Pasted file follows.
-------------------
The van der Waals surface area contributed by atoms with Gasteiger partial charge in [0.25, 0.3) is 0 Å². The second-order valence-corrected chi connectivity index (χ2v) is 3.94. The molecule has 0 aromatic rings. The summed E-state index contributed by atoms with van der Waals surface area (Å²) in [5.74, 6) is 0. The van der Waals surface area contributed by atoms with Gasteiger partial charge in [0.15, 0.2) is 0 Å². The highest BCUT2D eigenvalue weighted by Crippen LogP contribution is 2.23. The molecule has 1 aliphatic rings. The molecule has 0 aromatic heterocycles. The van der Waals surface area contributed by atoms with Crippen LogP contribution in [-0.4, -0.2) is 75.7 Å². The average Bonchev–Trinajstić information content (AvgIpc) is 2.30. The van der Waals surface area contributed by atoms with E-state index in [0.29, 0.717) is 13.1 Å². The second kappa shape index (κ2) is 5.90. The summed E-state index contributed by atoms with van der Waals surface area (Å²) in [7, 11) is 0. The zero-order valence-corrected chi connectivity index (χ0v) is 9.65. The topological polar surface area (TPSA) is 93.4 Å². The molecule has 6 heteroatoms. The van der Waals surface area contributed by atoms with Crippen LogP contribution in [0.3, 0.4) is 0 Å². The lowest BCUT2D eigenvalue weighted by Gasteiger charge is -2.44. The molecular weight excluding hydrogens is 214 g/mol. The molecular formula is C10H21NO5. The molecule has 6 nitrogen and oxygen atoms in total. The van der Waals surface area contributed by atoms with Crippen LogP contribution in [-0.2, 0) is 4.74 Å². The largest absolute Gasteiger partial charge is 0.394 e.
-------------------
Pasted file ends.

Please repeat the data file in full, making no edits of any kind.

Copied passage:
The van der Waals surface area contributed by atoms with Gasteiger partial charge in [0.25, 0.3) is 0 Å². The second-order valence-corrected chi connectivity index (χ2v) is 3.94. The molecule has 0 aromatic rings. The summed E-state index contributed by atoms with van der Waals surface area (Å²) in [5.74, 6) is 0. The van der Waals surface area contributed by atoms with Gasteiger partial charge in [0.15, 0.2) is 0 Å². The highest BCUT2D eigenvalue weighted by Crippen LogP contribution is 2.23. The molecule has 1 aliphatic rings. The molecule has 0 aromatic heterocycles. The van der Waals surface area contributed by atoms with Crippen LogP contribution in [-0.4, -0.2) is 75.7 Å². The average Bonchev–Trinajstić information content (AvgIpc) is 2.30. The van der Waals surface area contributed by atoms with E-state index in [0.29, 0.717) is 13.1 Å². The second kappa shape index (κ2) is 5.90. The summed E-state index contributed by atoms with van der Waals surface area (Å²) in [7, 11) is 0. The zero-order valence-corrected chi connectivity index (χ0v) is 9.65. The topological polar surface area (TPSA) is 93.4 Å². The molecule has 6 heteroatoms. The van der Waals surface area contributed by atoms with Crippen LogP contribution in [0.3, 0.4) is 0 Å². The lowest BCUT2D eigenvalue weighted by Gasteiger charge is -2.44. The molecular weight excluding hydrogens is 214 g/mol. The molecular formula is C10H21NO5. The molecule has 6 nitrogen and oxygen atoms in total. The van der Waals surface area contributed by atoms with Crippen LogP contribution in [-0.2, 0) is 4.74 Å². The largest absolute Gasteiger partial charge is 0.394 e.